CPAP for Sleep Apnea Does Not Help the Heart

CPAP for Sleep Apnea Does Not Help the Heart
Many patients such as this man are unhappy using their CPAP machine. Photo courtesy & Teddy Page.

Sleep apnea sufferers are at a heightened risk for heart disease, and since continuous positive airway pressure (CPAP) machines are one of the most common sleep apnea treatments, it makes sense that this treatment would help reduce the risk of heart attack and stroke. However, a new study has discovered that using a CPAP machine does not actually reduce the risk of cardiovacular problems.

The study comes from Doug McEvoy, MD, at the Adelaide Institute for Sleep Health at Flinders University in Adelaide Australia, along with other researchers in the Sleep Apnea Cardiovascular Endpoints (SAVE) study. The researchers presented their findings at the ESC (European Society of Cardiology) Congress 2016 and published their report in the New England Journal of Medicine August 28th. Since CPAP machines help treat sleep apnea, and other studies have suggested the machines can benefit the patients, the researchers wanted to discover if the devices really can reduce the risk of heart attack and stroke in sleep apnea patients.

For their study, the researchers recruited 2,717 patients with moderate to severe sleep apnea across 89 clinics and seven countries. Most of the participants were males over the age of 61 who frequently snored, were overweight, and had coronary artery or cerebrovasular disease. These diseases involve problems getting enough oxygen through arteries to the heart or brain, respectively, potentially resulting in a heart attack or stroke later on.

Throughout the three-year study, 1,346 of the participants used a CPAP machine nightly to help keep their airways open as they slept and 1,341 did not. All participants received some care, such as advice on healthy sleep habits and lifestyle changes for sleep apnea sufferers, along with cardiovascular risk management.

The researchers discovered that about 42 percent of the patients using CPAP machines used their device four hours or more per night, on average. The patients did seem to benefit from the treatment as their apnea-hypopnea index (AHI) decreased from 29.0 to 3.7 events per hour. This index indicates sleep apnea severity by measuring the number of times the patient stops breathing as they sleep for more than ten seconds, decreasing the amount of oxygen in their blood.

After about 3.7 years, the researchers followed up with both the CPAP group and the non-CPAP group of study participants. At this time, the researchers looked at how many in each group died from any cardiovascular cause, how many had a myocardial infarction (heart attack) or stroke, and how many ended up in the hospital for heart failure, acute coronary syndrome (reduction of blood flow to the heart, such as angina), or transient ischemic attack (reduced blood flow to the brain). The researchers discovered that 17.0% of the CPAP patients and 15.4% of the non-CPAP patients had a serious cardiovascular problem, such as a heart attack or stroke. There seemed to be no statistically-significant difference between the two groups when it came to cardiovascular problems overall.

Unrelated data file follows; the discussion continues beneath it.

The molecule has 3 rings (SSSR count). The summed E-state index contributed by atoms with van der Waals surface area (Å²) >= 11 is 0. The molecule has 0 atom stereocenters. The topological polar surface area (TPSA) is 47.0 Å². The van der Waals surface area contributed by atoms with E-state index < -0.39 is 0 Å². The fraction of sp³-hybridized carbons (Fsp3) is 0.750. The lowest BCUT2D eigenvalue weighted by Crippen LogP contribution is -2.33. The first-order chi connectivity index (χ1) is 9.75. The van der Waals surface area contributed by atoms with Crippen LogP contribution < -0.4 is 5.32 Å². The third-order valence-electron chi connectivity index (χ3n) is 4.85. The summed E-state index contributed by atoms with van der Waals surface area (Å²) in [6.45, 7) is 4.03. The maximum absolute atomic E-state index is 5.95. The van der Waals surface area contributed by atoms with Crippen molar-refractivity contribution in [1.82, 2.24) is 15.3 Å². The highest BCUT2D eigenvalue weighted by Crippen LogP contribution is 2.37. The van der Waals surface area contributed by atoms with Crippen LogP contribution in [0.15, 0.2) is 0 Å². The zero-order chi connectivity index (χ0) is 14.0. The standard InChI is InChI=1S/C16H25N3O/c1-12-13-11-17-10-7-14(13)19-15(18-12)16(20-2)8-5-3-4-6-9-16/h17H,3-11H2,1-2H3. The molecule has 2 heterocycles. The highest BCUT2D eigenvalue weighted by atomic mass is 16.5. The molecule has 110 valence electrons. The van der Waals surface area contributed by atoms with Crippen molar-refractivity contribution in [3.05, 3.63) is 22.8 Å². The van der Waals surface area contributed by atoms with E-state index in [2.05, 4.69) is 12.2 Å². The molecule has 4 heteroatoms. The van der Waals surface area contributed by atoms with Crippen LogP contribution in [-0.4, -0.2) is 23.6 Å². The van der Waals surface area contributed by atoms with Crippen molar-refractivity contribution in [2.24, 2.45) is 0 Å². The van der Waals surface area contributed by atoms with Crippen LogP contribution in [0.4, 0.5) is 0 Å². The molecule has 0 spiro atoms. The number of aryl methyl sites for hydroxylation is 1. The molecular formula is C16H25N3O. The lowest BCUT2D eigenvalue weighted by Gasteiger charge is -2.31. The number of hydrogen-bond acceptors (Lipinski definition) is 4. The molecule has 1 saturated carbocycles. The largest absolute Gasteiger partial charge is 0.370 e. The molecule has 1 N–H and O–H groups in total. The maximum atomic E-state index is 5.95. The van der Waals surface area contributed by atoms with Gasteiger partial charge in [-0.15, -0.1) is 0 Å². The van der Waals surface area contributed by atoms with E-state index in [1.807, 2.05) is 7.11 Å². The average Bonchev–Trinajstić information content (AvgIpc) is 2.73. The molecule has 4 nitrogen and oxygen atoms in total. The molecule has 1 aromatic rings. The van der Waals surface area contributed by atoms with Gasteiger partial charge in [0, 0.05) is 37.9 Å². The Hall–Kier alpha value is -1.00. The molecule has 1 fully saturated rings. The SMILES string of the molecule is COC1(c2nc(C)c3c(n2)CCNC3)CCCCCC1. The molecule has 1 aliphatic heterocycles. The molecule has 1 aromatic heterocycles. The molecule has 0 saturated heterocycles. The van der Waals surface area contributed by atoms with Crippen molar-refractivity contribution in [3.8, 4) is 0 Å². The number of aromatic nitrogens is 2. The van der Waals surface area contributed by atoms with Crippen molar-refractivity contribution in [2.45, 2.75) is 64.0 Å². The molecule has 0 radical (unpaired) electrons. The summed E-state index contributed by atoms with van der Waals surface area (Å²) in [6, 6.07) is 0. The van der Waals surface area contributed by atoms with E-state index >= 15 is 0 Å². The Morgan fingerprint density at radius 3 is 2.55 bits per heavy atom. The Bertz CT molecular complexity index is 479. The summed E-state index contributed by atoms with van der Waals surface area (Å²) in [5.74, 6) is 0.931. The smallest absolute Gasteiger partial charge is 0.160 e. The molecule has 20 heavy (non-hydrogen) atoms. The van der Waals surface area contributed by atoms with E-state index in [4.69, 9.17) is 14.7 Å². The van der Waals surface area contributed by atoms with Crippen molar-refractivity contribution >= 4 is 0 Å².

Although it makes sense that CPAP treatment would help reduce the risk of heart problems or stroke, since it seems to reduce the number of times a patient stops breathing through the night, the research does not seem to support this. The researchers do not know why, although they speculate it could be because the participants were not using their CPAP machine long enough, and frequently enough, to benefit their cardiovascular system. Future studies could look into whether using the CPAP treatment longer and more frequently can make a difference.

Although the CPAP treatment failed to reduce the risk of heart disease and stroke, it did have its benefits. The CPAP participants seemed to have less daytime sleepiness, better mood with fewer symptoms of depression, higher attendance at work, and an improved health-related quality of life and wellbeing. This suggests that although it may not help their hearts, those with sleep apnea should continue to use their CPAP devices as much as possible.

The continuous positive airway pressure machine, otherwise known as CPAP, is a device with a face mask which forces air into the throat. This air pressure helps to keep the back of the tongue from blocking the pharynx, which is part of the throat, keeping the airways open so someone with sleep apnea can continue to breathe throughout the night. As helpful as the device is for people with sleep apnea, not all patients use their CPAP machine all the time. Many find the device cumbersome when traveling and may be embarrassed about using the machine, and some users may experience nasal congestion or a runny nose.

In obstructive sleep apnea, muscles in the throat may not keep the airways open during sleep, impeding the patient’s ability to breathe. This means that throughout the night, the sleep apnea patient may have their breathing interrupted many times for at least ten seconds each time. Because someone with sleep apnea stops breathing so many times, they may have poor quality sleep and may not be getting enough oxygen into their body. This can make them drowsy throughout the day and increase their risk of heart disease, high blood pressure, memory problems, and poor mood.

Symptoms of sleep apnea can include chronic snoring, sleeplessness, falling asleep during the day, irritability, difficulty concentrating, depression, learning and memory difficulties, and sexual dysfunction. In addition to CPAP, treatment for sleep apnea may include a dental device which repositions the jaw and tongue, surgery, and nerve stimulation. An estimated 18 million adults in the U.S. alone may suffer from sleep apnea.

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